In the late 1980’s I was working as a DJ at a local radio station where callers would often ask how to get their music played on the radio, how to join a band, how to publicize their music, etc. Most information I found at the time were biographies about big stars like Mick Jagger – not very helpful/practical for the beginning local musician. I did find one book about getting started in Christian music, so read through it eagerly looking for clues to pass along to my callers/listeners. The advice? Call your local DJ. I’m like I AM the local DJ, and I don’t have a clue.
So I did what I always do when there is no easy answer: I research. I called up venues, talked to radio music directors, talked to other local bands, talked to book and music stores, and compiled what I was hoped would be a short information pamphlet – which ended up being the size of a book. So I researched how to publish a book, and came across an amazing book called Dan Poynter’s Self Publishing Manual. It was a huge book, that carefully went over every detail of book publishing, from generating the original idea, to writing it, to book cover design. Then it went into how to market it, how to sell it, who would buy it, and more. It was a treasure trove of information.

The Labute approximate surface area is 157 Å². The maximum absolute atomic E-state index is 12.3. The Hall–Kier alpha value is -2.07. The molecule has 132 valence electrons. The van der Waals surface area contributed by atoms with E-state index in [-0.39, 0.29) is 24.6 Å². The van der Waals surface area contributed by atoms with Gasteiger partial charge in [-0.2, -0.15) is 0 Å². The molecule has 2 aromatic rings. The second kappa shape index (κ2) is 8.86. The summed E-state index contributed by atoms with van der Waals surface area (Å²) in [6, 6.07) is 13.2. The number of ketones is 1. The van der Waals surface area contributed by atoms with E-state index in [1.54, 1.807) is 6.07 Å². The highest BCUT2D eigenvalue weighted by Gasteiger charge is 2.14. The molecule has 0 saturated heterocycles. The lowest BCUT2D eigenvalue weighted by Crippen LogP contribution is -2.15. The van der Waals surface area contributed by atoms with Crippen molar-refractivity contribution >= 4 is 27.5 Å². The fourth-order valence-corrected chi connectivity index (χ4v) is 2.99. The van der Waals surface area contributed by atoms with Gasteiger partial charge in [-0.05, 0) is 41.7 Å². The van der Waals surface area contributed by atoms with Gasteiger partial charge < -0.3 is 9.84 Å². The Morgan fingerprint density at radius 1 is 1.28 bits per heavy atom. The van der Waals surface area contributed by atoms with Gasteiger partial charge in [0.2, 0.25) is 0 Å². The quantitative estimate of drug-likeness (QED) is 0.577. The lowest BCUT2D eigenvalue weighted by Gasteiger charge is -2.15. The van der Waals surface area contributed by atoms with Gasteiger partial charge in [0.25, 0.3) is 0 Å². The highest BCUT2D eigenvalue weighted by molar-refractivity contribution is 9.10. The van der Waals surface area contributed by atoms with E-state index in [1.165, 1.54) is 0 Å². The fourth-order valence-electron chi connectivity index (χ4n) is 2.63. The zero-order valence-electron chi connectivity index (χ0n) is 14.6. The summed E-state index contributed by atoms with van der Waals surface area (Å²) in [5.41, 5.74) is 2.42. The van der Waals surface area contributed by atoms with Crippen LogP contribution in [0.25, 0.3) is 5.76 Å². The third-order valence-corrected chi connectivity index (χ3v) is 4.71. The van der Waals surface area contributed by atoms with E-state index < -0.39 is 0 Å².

Fast forward 20+ years. Dan Poynter is still helping people get published, but now he offers not only his books, but online resources as well (many free), including a free email newsletter. I love how he got started as a curious guy with a passion for parachutes, so he wrote a book about parachute safety and self-published it. He’s been researching and honing his writing and publishing skills ever since and shares his knowledge with other aspiring writers.
The book I wrote is long out of print (although I have about a hundred copies in a box in my attic). Dan said most of the work in book publishing happens AFTER the book has been published, and he was right. I’m glad I read his book, took his advice, and learned a LOT. I was able to help aspiring local musicians with practical tips on how to use their music to make money and have fun locally. I wonder sometimes if my book helped bring about in a small way the huge indie music phase we now enjoy 20 years later here in the Northwest? That’s the power of the printed word – and people taking the initiative to write about and share their passions – like Dan Poynter. If you’ve wanted to share your passion(s) in print, but didn’t know where to start, check out Dan Poynter’s site.